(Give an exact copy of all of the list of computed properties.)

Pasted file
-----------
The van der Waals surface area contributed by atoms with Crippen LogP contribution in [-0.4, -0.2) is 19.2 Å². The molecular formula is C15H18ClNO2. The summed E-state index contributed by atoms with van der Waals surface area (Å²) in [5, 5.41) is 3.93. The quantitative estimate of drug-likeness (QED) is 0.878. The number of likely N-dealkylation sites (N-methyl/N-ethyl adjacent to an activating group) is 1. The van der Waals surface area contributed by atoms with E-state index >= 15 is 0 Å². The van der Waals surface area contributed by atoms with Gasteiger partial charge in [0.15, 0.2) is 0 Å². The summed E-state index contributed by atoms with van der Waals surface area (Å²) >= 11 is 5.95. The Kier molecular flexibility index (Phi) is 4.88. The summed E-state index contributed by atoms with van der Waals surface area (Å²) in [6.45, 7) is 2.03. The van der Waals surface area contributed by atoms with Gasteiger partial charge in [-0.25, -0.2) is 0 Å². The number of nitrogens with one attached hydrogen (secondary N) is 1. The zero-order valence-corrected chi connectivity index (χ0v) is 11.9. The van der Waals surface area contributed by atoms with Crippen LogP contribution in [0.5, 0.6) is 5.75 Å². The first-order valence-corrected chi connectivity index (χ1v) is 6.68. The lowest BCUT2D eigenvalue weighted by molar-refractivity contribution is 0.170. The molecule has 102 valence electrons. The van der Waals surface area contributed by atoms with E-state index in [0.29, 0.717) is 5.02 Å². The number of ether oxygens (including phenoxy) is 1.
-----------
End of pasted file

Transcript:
The van der Waals surface area contributed by atoms with Crippen LogP contribution in [-0.4, -0.2) is 19.2 Å². The molecular formula is C15H18ClNO2. The summed E-state index contributed by atoms with van der Waals surface area (Å²) in [5, 5.41) is 3.93. The quantitative estimate of drug-likeness (QED) is 0.878. The number of likely N-dealkylation sites (N-methyl/N-ethyl adjacent to an activating group) is 1. The van der Waals surface area contributed by atoms with E-state index >= 15 is 0 Å². The van der Waals surface area contributed by atoms with Gasteiger partial charge in [0.15, 0.2) is 0 Å². The summed E-state index contributed by atoms with van der Waals surface area (Å²) >= 11 is 5.95. The Kier molecular flexibility index (Phi) is 4.88. The summed E-state index contributed by atoms with van der Waals surface area (Å²) in [6.45, 7) is 2.03. The van der Waals surface area contributed by atoms with Gasteiger partial charge in [-0.25, -0.2) is 0 Å². The number of nitrogens with one attached hydrogen (secondary N) is 1. The zero-order valence-corrected chi connectivity index (χ0v) is 11.9. The van der Waals surface area contributed by atoms with Crippen LogP contribution in [0.5, 0.6) is 5.75 Å². The first-order valence-corrected chi connectivity index (χ1v) is 6.68. The lowest BCUT2D eigenvalue weighted by molar-refractivity contribution is 0.170. The molecule has 102 valence electrons. The van der Waals surface area contributed by atoms with E-state index in [0.29, 0.717) is 5.02 Å². The number of ether oxygens (including phenoxy) is 1.